Team Type 1-Sanofi rider Javier Megias with a fan after taking 3rd at the GP Plumelec-Morbihan. Photo: Team Type 1-Sanofi
Team Type 1-Sanofi rider Javier Megias sprinted to a podium finish at the Grand Prix Plumelec-Morbihan circuit race in Bretagne on Saturday, powering away from the peloton on a kilometer-long climb in front of thousands of cycling-mad fans on a warm and sunny hillside.
Megias, from Spain, said his teammates worked early to break a large group of riders into a smaller one, and he was best positioned from Team Type 1-Sanofi to contest the sprint at the end of 181km.
"The final hill we came up 13 times on the circuits, and each time I was poking around at the front to see what the best position was. The last six laps were short, and Julien El Fares went to the front first and attacked and drew out the big teams. Each time around I was closer and closer to the front without having to waste too much energy. On the last climb I was about 20 riders back and the sprint took off with almost half a kilometer left. I passed a lot of people in the final 300 meters," Javier said.
Megias was struck down with pneumonia in his lungs in February after an unusually cold campaign of early-season racing in France, and spent more than one month out of competition. With good training in the hills around Madrid and a series of races in Belgium and France in the past six weeks, he said his athletic fitness is coming on strong in recovery.
"I'm feeling very fast now, and everything has been going well for my health. My diabetes control is on track, and I have really good legs under me for this week in France and then next at the Tour de Suisse," Megias said.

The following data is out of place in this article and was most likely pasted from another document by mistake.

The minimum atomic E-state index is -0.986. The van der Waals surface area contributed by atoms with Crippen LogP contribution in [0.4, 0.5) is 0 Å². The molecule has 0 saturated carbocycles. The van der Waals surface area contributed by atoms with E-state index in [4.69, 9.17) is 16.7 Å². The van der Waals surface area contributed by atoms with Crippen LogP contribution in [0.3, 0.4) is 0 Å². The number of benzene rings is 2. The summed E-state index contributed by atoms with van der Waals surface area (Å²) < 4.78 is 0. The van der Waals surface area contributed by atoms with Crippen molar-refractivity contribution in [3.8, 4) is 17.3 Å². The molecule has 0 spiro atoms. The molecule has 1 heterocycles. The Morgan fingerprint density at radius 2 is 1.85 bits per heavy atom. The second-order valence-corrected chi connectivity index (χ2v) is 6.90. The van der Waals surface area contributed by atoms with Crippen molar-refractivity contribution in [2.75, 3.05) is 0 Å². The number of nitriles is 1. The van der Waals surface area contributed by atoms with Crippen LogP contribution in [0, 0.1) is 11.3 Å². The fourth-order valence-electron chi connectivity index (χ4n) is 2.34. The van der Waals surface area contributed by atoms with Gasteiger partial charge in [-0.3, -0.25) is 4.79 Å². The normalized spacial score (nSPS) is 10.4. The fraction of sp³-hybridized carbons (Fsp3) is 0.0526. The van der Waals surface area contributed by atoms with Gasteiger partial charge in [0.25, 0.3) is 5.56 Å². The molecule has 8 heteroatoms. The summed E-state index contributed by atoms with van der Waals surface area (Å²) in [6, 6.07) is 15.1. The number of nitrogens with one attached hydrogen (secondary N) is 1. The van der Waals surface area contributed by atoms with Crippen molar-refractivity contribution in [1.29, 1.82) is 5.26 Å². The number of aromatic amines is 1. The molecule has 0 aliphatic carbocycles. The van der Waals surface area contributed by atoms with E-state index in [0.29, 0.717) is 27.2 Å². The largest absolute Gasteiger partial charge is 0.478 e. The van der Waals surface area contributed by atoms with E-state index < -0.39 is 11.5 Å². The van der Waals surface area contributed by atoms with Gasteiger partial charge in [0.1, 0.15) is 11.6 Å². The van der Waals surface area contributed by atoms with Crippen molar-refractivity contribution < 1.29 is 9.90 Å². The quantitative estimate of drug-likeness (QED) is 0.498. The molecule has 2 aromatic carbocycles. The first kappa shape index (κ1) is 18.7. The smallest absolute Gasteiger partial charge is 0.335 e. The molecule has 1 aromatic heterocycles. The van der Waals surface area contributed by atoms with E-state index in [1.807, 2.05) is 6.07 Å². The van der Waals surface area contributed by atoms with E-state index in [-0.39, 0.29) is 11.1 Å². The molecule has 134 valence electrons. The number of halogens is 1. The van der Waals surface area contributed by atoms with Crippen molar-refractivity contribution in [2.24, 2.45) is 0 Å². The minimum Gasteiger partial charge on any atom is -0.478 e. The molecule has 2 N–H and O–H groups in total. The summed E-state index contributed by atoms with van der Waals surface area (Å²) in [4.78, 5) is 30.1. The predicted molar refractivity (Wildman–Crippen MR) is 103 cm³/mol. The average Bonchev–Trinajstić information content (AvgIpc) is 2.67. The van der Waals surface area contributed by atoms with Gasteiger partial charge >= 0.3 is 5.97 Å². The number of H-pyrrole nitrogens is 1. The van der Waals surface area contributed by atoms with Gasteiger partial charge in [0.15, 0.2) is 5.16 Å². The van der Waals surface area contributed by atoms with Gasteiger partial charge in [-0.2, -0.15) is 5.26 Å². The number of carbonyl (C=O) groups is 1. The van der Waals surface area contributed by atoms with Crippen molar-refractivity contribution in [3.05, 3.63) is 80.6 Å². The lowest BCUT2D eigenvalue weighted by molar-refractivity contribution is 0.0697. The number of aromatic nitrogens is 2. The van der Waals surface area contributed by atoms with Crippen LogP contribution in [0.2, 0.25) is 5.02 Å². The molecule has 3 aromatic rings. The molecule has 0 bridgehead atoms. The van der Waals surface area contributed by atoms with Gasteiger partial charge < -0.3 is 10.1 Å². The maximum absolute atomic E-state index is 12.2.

Megias, who has type 1 diabetes and must monitor his blood glucose continuously and periodically take insulin or eat carbohydrates to manage the disease, said he took three units of insulin in the second half of the race and then ate heartily before the finish.
"I was hungry. I waited until we got off the first big lap, then started doing the first set of six large loops with the climb. French races usually go early with the attacks, then settle down, but because this one was 50k before we hit the circuit, the pace was never very stable. Once I took the insulin I ate gels, bars and had some carbohydrate mix drinks before the finish," Megias said
Megias said he started the race with a BG of 127 and finished at just over 240.
Team Type 1-Sanofi General Manager Vassili Davidenko said Megias showed savvy race experience at the end of the day.
"The two riders ahead of him on the podium together have more than 20 Top-10 finishes and are the two winningest French sprinters in professional cycling this season. After recovering from some pretty serious health issues after so many below-freezing days of racing this year, Javi showed today what a strong, smart cyclist can do when the situation presents itself," Davidenko said.
Team Type 1-Sanofi CEO and Founder Phil Southerland called Megias a diabetes hero.
"He had a tough stretch at the beginning of the season with illness, and has taken the right amount of time to get back to his best. The proof of Javi's excellence is in his diabetes management - day in, day out one of the most difficult diseases to take control of. When you have the tools, when you take control, being a champion against some of the best in the world is doable," Southerland said.
Based in Atlanta, Team Type 1-Sanofi has 23 athletes on its Professional Continental squad, and more than 100 cyclists, marathoners and triathletes with diabetes on its six amateur squads. Five of the professional riders have type 1 diabetes.
You can see more photos and learn more about Team Type 1 on our website www.TeamType1.org